To opt out of IFPTE Local 195 dues:
- Enter your information into the form below and click “submit.”
- On the resulting page, click the link to open your customized form. You will also receive an email with a link to your form.
- Print the form. If you check the appropriate box about needing a printed version, we’ll mail you a copy of the form.
- Sign and date the form.
- Mail the completed form to the address at the top of the form. We highly recommend sending it via certified mail.
The International Federation of Professional and Technical Engineers (IFPTE) Local 195 is the designated union for approximately 10,000 state employees in New Jersey.
For years, public employees in New Jersey have been forced to pay union dues or fees as a condition of employment, allowing unions like IFPTE Local 195 to take their members for granted. However, because of the U.S. Supreme Court’s recent decision in Janus v. AFSCME (2018), public employees can no longer be required to financially support a labor union against their will.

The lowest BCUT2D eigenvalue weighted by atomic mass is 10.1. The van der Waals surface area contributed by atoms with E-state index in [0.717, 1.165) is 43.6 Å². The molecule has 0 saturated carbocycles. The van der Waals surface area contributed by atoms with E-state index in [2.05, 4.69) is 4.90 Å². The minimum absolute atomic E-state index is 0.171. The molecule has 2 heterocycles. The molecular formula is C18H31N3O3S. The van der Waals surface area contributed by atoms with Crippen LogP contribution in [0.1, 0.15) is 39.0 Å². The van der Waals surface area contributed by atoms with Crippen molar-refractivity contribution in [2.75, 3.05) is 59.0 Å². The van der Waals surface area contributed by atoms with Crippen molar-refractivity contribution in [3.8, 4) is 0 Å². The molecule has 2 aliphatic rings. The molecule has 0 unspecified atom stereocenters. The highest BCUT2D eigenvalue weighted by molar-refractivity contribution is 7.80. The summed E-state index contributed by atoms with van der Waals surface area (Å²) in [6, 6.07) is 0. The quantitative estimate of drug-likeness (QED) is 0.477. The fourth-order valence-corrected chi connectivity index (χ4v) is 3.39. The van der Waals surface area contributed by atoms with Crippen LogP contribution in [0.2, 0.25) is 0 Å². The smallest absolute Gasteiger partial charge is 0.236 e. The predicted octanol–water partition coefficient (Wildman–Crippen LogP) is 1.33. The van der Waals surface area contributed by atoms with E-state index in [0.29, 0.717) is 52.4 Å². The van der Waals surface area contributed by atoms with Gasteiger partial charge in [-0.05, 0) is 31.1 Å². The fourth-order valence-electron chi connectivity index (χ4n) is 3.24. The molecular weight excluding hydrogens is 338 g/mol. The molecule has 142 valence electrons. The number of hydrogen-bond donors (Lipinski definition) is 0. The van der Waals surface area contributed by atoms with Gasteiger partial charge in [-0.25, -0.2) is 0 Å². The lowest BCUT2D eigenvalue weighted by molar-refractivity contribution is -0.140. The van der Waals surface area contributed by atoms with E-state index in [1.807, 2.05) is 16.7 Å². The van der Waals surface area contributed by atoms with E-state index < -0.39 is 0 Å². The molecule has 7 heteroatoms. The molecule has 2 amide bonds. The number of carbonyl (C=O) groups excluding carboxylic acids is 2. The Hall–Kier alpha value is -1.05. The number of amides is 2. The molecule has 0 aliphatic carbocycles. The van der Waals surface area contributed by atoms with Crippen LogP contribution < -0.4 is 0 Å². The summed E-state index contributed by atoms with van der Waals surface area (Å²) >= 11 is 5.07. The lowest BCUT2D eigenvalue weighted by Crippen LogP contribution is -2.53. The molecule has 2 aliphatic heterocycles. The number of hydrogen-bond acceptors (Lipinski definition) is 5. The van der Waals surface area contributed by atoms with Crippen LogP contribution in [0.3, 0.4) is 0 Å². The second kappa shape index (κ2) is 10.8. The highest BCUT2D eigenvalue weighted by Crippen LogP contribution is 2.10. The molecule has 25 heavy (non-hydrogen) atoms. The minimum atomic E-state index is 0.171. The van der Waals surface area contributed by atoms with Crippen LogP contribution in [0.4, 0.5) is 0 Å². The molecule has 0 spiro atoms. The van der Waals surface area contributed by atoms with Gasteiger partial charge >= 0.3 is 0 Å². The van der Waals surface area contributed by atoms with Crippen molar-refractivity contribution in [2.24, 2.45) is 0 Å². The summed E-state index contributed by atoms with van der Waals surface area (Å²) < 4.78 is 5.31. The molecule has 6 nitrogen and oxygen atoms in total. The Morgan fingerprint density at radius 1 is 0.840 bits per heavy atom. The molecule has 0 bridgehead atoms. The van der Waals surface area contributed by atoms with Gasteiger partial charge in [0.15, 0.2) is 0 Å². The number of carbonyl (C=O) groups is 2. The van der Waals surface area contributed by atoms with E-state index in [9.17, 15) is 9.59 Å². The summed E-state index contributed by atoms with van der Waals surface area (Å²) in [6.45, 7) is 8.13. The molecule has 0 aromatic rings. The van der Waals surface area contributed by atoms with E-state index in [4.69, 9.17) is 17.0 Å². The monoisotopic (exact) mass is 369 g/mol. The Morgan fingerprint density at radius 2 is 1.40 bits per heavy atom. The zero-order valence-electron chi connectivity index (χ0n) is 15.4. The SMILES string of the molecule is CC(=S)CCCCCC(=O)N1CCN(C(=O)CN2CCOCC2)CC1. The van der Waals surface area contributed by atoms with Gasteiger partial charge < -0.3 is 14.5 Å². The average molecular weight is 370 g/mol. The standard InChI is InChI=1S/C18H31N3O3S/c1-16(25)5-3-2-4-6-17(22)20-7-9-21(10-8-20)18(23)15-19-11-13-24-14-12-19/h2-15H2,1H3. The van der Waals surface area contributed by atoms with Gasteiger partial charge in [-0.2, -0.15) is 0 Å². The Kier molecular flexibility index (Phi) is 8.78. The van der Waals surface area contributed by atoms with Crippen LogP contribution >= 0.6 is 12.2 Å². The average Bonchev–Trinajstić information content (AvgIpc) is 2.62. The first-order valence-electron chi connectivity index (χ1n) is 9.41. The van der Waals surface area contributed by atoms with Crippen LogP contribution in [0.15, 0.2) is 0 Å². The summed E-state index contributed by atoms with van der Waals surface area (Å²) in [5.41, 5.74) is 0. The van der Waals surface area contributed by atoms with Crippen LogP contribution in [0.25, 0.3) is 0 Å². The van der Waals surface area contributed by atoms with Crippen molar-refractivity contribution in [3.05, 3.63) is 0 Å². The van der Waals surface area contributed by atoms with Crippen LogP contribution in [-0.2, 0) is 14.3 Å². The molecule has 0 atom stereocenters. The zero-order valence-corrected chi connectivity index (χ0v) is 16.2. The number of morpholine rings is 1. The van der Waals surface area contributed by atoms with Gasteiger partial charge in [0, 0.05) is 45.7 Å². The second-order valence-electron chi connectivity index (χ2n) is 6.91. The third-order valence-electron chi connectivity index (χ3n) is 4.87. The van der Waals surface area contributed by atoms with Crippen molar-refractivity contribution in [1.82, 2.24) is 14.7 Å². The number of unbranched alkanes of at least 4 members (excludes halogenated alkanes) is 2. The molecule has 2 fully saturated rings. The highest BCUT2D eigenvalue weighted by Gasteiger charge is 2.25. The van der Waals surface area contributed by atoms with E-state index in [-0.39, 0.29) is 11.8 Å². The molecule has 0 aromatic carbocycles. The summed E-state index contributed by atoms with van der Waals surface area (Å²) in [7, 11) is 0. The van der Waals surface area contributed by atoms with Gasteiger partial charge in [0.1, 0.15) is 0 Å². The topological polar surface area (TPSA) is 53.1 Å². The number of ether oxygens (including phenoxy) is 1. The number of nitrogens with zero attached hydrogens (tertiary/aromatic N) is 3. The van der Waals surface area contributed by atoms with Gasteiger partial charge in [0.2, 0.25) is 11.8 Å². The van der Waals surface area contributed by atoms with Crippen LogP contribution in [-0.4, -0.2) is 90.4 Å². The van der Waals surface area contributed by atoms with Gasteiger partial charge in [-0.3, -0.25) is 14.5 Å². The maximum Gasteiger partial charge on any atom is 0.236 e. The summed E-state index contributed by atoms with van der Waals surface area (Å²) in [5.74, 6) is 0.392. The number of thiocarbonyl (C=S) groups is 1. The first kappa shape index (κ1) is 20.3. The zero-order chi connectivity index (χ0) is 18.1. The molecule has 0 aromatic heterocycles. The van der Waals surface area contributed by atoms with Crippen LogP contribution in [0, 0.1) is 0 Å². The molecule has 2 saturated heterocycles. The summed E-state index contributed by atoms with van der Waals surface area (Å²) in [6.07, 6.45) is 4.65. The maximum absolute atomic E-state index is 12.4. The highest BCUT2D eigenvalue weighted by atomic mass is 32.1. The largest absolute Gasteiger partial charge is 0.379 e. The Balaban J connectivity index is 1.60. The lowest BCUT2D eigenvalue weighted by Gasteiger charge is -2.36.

The court ruled that the mandatory dues requirement violated workers’ First Amendment rights to freedom of speech and association, and that public employees have the right to choose for themselves whether to pay any union dues or fees.
You can opt out of IFPTE Local 195 dues by filling out the form above, printing it and mailing it to the union.
Frequently Asked Questions
You should receive some acknowledgement of your request from the union within a few weeks.
In most cases, union dues are automatically deducted from employees’ paychecks. Monitor your paychecks to make sure the dues deductions stop. If the deductions continue for more than a couple pay periods after submitting your opt-out request, contact the union.
Finally, keep in mind:
Opting out is your constitutional right. However, unions like IFPTE Local 195 sometimes place restrictions on when they will accept opt-out requests. If the union refuses to immediately cancel dues deductions from your pay, ask them to provide you with written documentation and contact us for assistance.
IFPTE Local 195 does not publicly disclose its dues amount, but dues can typically range from several hundred to over $1,000 per year.